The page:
p. Occupational Safety and Health Committees or Council. An effective
OHP is an interdisciplinary effort and requires the support and cooperation of both the
providers and users of OHS. Participation by OH and industrial hygiene personnel is
essential to the full utilization and success of both the hospital and installation safety
and health committee or council. In addition to key providers of services, the committee
or council will include management and employee representation from organizations
being served to include representatives of recognized employee unions, as appropriate.
The installation safety and health committee or council offers an effective means of
ensuring coordination between the various staff elements. It is recommended that the
committee or council meet on a regular basis either monthly or quarterly.
INTRODUCTION TO INDUSTRIAL HYGIENE
a. Defining Industrial Hygiene. Industrial hygiene (IH) is that science and art
devoted to the recognition, evaluation, and control of those environmental factors or
stress, arising in or from the work place, which may cause sickness, impair health and
well being, or cause significant discomfort and inefficiency among workers or among the
citizens of the community. Industrial hygiene primarily involves:
(1) The recognition of environmental hazards and stresses associated with
work and work operations, and the understanding of their effects on man and his well
being in the work place and the community.
(2) The quantitative evaluation, through training and experience, of the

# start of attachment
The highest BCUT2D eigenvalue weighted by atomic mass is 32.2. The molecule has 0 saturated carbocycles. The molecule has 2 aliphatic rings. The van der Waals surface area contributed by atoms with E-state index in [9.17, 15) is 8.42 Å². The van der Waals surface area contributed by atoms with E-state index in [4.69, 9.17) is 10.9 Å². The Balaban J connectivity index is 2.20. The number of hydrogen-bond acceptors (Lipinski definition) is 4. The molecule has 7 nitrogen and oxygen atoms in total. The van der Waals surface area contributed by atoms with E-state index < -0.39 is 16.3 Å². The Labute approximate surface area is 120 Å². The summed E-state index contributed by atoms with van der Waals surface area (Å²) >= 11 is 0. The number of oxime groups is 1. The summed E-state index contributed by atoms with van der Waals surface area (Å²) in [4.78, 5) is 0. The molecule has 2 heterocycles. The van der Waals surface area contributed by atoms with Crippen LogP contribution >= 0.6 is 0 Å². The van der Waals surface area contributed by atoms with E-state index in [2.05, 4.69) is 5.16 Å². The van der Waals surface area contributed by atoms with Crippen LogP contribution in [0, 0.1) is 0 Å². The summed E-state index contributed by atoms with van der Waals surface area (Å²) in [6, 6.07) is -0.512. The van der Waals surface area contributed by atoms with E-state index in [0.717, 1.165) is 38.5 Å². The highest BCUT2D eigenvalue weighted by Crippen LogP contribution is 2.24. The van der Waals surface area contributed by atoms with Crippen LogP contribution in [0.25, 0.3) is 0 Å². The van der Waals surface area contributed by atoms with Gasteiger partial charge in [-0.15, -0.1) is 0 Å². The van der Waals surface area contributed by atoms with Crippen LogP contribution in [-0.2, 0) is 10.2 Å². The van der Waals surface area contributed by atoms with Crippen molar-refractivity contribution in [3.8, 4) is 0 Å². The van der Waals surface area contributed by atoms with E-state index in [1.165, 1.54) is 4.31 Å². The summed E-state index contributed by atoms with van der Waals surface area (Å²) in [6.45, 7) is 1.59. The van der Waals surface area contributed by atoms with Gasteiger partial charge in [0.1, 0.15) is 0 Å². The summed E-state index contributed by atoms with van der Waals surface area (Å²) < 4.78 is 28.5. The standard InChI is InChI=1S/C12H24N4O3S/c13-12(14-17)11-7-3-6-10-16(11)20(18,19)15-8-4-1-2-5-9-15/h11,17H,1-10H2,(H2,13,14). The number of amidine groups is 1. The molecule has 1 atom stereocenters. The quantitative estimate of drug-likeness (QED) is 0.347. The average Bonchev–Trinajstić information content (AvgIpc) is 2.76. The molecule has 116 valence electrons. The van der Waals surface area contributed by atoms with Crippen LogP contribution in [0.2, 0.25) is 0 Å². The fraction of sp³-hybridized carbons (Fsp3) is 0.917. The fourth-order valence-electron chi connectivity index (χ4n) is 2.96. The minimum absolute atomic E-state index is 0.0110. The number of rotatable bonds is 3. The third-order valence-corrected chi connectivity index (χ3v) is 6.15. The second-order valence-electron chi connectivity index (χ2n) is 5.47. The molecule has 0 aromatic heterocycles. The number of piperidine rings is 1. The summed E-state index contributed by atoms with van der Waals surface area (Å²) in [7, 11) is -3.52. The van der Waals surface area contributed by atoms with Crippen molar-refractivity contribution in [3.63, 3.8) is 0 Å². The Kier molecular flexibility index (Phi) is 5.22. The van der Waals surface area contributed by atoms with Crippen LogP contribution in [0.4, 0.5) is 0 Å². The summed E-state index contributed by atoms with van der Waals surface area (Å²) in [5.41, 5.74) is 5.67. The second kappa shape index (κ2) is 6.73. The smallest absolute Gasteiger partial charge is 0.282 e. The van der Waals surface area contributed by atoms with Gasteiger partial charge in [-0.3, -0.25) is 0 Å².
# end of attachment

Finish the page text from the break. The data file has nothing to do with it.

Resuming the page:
magnitude of these hazards and stresses is to determine the actual potential for harm to
man's health and well being.
(3) The prescription of methods to control or reduce such factors and
stresses when necessary to alleviate their effects.
b. Recognition. Recognition of environmental hazards and stresses that
influence health requires a familiarity with work operations and processes. The
categories of hazards most frequently of interest are:
Chemical in the form of liquid, dust, fumes, mist, vapor, or gas.
(2) Physical energy, such as electromagnetic and ionizing radiation, noise
and vibration, and extremes of temperature and pressure.
(3) Biological, such as insects and mites, molds, yeasts, fungi, bacteria, and
viruses. (Infectious agents presenting a risk or potential risk to our well-being.)
(4) Ergonomic, such as body position in relation to task, monotony,
boredom, repetitive motion, worry, work pressure, and fatigue. The effect of these four
areas of stress on man's health and well being must be recognized. It is important to
know whether such stresses are dangerous to life and health, whether they produce an